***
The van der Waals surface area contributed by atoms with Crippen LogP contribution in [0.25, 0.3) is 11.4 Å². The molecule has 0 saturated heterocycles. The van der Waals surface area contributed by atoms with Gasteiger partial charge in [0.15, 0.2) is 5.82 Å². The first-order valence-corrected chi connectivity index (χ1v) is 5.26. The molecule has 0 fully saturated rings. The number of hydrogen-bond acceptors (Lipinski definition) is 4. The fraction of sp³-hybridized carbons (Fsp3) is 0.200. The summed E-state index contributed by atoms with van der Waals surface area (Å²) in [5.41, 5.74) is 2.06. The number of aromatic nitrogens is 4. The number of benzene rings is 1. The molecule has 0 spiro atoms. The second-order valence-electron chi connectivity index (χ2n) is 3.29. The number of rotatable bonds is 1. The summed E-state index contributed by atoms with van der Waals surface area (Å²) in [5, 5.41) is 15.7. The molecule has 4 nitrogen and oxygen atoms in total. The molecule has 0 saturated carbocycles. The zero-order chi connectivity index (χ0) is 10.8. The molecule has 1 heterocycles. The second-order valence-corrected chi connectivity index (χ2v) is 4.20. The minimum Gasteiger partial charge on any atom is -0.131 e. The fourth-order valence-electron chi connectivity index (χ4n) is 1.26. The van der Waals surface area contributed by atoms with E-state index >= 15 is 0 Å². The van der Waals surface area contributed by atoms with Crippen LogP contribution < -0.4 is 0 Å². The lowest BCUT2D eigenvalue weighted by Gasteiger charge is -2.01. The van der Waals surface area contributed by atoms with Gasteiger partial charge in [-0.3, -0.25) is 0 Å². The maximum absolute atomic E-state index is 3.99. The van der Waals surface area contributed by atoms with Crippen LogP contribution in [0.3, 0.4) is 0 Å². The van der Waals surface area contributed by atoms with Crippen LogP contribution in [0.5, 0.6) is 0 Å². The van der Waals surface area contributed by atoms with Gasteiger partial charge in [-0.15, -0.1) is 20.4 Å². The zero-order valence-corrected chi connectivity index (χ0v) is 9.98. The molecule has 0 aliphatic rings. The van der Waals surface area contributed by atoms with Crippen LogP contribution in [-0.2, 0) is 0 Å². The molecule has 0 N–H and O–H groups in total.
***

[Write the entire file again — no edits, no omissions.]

The van der Waals surface area contributed by atoms with Crippen LogP contribution in [0.25, 0.3) is 11.4 Å². The molecule has 0 saturated heterocycles. The van der Waals surface area contributed by atoms with Gasteiger partial charge in [0.15, 0.2) is 5.82 Å². The first-order valence-corrected chi connectivity index (χ1v) is 5.26. The molecule has 0 fully saturated rings. The number of hydrogen-bond acceptors (Lipinski definition) is 4. The fraction of sp³-hybridized carbons (Fsp3) is 0.200. The summed E-state index contributed by atoms with van der Waals surface area (Å²) in [5.41, 5.74) is 2.06. The number of aromatic nitrogens is 4. The number of benzene rings is 1. The molecule has 0 spiro atoms. The second-order valence-electron chi connectivity index (χ2n) is 3.29. The number of rotatable bonds is 1. The summed E-state index contributed by atoms with van der Waals surface area (Å²) in [5, 5.41) is 15.7. The molecule has 4 nitrogen and oxygen atoms in total. The molecule has 0 saturated carbocycles. The zero-order chi connectivity index (χ0) is 10.8. The molecule has 1 heterocycles. The second-order valence-corrected chi connectivity index (χ2v) is 4.20. The minimum Gasteiger partial charge on any atom is -0.131 e. The fourth-order valence-electron chi connectivity index (χ4n) is 1.26. The van der Waals surface area contributed by atoms with E-state index >= 15 is 0 Å². The van der Waals surface area contributed by atoms with Crippen LogP contribution < -0.4 is 0 Å². The lowest BCUT2D eigenvalue weighted by Gasteiger charge is -2.01. The van der Waals surface area contributed by atoms with Gasteiger partial charge in [-0.3, -0.25) is 0 Å². The maximum absolute atomic E-state index is 3.99. The van der Waals surface area contributed by atoms with Crippen LogP contribution in [0.3, 0.4) is 0 Å². The van der Waals surface area contributed by atoms with Crippen LogP contribution in [0.5, 0.6) is 0 Å². The van der Waals surface area contributed by atoms with Gasteiger partial charge in [-0.15, -0.1) is 20.4 Å². The zero-order valence-corrected chi connectivity index (χ0v) is 9.98. The molecule has 0 aliphatic rings. The van der Waals surface area contributed by atoms with Crippen LogP contribution in [-0.2, 0) is 0 Å². The molecule has 0 N–H and O–H groups in total.